Posted by Jonathan Maus ( Publisher/Editor ) on May 27th, 2014 at 12:24 pm
(Photos J. Maus/BikePortland)
There’s much more to riding in Columbia County than the marquee Banks-Vernonia Trail and Highway 30.
During my weekend stay at the Coastal Mountain Sporth Haus, I was lucky to have a knowledgeable local guide along for my journeys. Glen Crinklaw is co-proprietor at the Sport Haus and he also works as head of the parks department for Columbia County. On Saturday he shared his favorite ride: The Beaver Falls Loop.
At just over 50 miles from the front gates of the Sport Haus (66845 Nehalem Hwy in Vernonia), this loop is like an undiscovered treasure that I’m sure will some day be in every Pacific Northwest bike lovers’ vocabulary. It’s got solid climbs (just over 3,000 feet total elevation gain), unforgettable descents, views, and tons of miles of quiet, backcountry roads.
The ride begins by heading northwest on Nehalem Hwy N (47). Even though the highway is the main road in the area, it gets very low traffic most weekends. Glen and I were able to ride relaxed and take in classic rural farm vistas like this old barn…
About six miles in, where Highway 202 and 47 split, we headed north and began our ascent of Mt. Clatskanie. This junction is in the small town of Mist. Just up the road we passed by what used to be oldest, continually operating business in Oregon: the Mist General Store. Unfortunately a fire in the kitchen torched the place in 2001 and it was later demolished. Just an old “gasoline” sign is all that remains today. Glen said the U.S. Postal Service stopped using a unique zip code for Mist after that store was gone. Glen would love to see new life spring up in Mist, and hopefully someday get its zip code back.
The climb is about three miles and you gain about 800 feet in elevation. The view from the top, which opens up a panorama toward the northeast, is fantastic
The descent from the top is really fun. A windy road with turns that let you keep off the brakes and enjoy the speed. I tried to get more photos but I couldn’t catch Glen and grab my camera at the same time (without risking too much), so I only managed this one right up near the top…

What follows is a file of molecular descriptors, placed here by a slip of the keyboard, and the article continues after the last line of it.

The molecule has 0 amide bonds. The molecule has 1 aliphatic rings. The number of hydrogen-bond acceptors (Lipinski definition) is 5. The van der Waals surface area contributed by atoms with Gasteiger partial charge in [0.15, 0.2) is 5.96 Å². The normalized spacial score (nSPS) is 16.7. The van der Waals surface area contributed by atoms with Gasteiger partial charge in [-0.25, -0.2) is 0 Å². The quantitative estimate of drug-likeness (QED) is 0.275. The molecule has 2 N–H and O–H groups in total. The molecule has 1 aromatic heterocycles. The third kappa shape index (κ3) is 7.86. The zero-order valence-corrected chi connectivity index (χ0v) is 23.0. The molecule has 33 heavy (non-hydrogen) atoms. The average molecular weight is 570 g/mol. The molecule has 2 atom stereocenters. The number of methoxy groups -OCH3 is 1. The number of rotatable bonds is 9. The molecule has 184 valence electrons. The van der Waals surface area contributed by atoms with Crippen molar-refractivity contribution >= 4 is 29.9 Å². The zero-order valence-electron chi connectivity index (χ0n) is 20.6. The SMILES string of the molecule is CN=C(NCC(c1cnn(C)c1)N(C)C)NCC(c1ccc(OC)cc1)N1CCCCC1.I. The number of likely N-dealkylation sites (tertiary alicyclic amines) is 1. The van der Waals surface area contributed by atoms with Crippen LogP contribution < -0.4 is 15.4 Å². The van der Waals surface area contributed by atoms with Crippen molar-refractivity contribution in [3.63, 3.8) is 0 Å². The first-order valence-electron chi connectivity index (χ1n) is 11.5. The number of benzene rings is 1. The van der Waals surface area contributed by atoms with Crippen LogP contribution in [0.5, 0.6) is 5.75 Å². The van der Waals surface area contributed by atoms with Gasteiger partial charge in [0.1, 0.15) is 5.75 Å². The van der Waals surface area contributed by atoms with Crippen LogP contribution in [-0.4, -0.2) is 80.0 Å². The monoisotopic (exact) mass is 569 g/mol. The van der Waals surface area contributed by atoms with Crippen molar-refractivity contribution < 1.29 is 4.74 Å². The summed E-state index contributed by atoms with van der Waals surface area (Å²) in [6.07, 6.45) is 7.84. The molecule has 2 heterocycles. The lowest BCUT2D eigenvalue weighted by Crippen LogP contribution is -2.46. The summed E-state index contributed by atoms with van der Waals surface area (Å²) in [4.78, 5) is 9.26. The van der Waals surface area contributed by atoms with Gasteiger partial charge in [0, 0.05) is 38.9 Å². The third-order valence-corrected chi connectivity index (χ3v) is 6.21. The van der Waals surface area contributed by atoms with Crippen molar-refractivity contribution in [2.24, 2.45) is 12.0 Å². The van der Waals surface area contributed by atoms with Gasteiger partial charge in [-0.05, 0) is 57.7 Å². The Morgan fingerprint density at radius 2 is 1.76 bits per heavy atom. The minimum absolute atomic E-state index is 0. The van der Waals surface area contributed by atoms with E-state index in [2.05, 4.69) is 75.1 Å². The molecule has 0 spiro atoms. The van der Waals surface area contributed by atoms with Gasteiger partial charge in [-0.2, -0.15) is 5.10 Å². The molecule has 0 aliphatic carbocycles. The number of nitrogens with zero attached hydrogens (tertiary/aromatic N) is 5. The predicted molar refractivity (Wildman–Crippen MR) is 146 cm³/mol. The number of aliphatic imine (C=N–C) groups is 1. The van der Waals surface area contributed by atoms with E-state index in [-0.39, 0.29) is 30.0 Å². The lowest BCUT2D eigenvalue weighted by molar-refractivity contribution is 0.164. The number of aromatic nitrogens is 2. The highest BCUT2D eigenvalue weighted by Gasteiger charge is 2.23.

The bottom of the climb emerges at Highway 30 in Clatskanie. We then continued north through 6th Street (downtown), across the Clatskanie River (see below), hung a left on 5th Street and then connected to Beaver Falls Road…
I had a feeling Beaver Falls Road would be nice. There was something about how Glen and Sandy talked about it that made me eager to see it for myself. And I wasn’t disappointed! It reminded me of Aufderheide Drive north of West Fir (near Oakridge). There’s so little traffic it’s almost a forgotten road. And then there’s the tree canopy and the rushing creek just off your shoulder…
We got about nine miles of bliss on Beaver Falls before re-joining Highway 30. We rode the shoulder for about a mile before taking a side trip over to a little market off Alston-Meyger Road. The Alston Country Store (smack dab in “Coors Country” according to a banner out front) is a favorite stop for Glen because it’s not visible from the highway and it’s mostly a place where locals hang out. While he said he’s gotten some curious stares in the past, this time the employee was as nice and welcoming as can be. She asked us about our ride, commented on the nice weather we were enjoying, and then said something we won’t soon forget: “Everyone deserves a nice bike ride.” It was such a nice turn of a phrase from an unexpected source that it became a mantra for the rest of the weekend.
Then it was time to head south so we caught Old Highway 30 to Apiary Road, which took us south 20 miles back toward Vernonia. Apiary is another great piece of the route. During the week it’s a main drag for logging trucks and other commerce; but on weekends it’s a pleasant place to spin…
About 12 miles south of Highway 30, Glen showed me a secret water source off a gravel road. Just before you come into Camp Wilkerson, look for Schaffer Road and hang a left. A few tenths of a mile you see a pipe spurting water on your right. That’s pure spring water so go ahead and fill up your bottles and take a drink.
The summit of Apiary is Camp Wilkerson (a County park). After that it’s all downhill on Apiary Road which comes back out on Highway 47 just a mile or two from the front gates of the Sport Haus.
This is such a great loop! And it opens up a whole new area of riding (at least for me).
Check out the route details via RideWithGPS.com. For more about the Coastal Mountain Sport Haus (which makes a perfect home base for this and other great riding), check out the story I posted yesterday.